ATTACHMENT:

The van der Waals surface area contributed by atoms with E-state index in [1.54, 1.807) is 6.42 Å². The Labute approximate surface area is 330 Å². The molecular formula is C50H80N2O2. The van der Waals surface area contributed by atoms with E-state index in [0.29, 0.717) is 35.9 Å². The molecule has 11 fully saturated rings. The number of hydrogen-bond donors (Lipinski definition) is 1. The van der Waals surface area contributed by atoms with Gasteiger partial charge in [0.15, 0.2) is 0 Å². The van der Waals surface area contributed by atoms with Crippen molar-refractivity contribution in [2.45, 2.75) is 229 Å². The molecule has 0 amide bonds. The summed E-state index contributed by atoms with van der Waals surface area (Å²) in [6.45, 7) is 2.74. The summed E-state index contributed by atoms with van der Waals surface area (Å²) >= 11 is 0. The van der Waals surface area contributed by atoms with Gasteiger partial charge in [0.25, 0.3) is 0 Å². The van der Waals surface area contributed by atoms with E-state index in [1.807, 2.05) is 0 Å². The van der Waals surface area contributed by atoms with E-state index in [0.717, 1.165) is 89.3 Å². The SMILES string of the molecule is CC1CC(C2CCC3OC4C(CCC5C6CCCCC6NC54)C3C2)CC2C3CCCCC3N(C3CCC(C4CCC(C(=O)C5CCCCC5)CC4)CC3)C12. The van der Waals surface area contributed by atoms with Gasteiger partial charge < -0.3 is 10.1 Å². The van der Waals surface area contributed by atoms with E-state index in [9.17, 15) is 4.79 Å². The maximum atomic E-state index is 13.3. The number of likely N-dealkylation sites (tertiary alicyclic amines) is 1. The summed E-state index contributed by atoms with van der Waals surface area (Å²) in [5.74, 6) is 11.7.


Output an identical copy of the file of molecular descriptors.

The van der Waals surface area contributed by atoms with E-state index in [1.54, 1.807) is 6.42 Å². The Labute approximate surface area is 330 Å². The molecular formula is C50H80N2O2. The van der Waals surface area contributed by atoms with E-state index in [0.29, 0.717) is 35.9 Å². The molecule has 11 fully saturated rings. The number of hydrogen-bond donors (Lipinski definition) is 1. The van der Waals surface area contributed by atoms with Gasteiger partial charge in [0.15, 0.2) is 0 Å². The van der Waals surface area contributed by atoms with Crippen molar-refractivity contribution in [2.45, 2.75) is 229 Å². The molecule has 0 amide bonds. The summed E-state index contributed by atoms with van der Waals surface area (Å²) in [6.45, 7) is 2.74. The summed E-state index contributed by atoms with van der Waals surface area (Å²) >= 11 is 0. The van der Waals surface area contributed by atoms with Gasteiger partial charge in [0.25, 0.3) is 0 Å². The van der Waals surface area contributed by atoms with E-state index in [1.807, 2.05) is 0 Å². The van der Waals surface area contributed by atoms with E-state index in [0.717, 1.165) is 89.3 Å². The SMILES string of the molecule is CC1CC(C2CCC3OC4C(CCC5C6CCCCC6NC54)C3C2)CC2C3CCCCC3N(C3CCC(C4CCC(C(=O)C5CCCCC5)CC4)CC3)C12. The van der Waals surface area contributed by atoms with Gasteiger partial charge < -0.3 is 10.1 Å². The van der Waals surface area contributed by atoms with E-state index in [9.17, 15) is 4.79 Å². The maximum atomic E-state index is 13.3. The number of likely N-dealkylation sites (tertiary alicyclic amines) is 1. The summed E-state index contributed by atoms with van der Waals surface area (Å²) in [5.74, 6) is 11.7.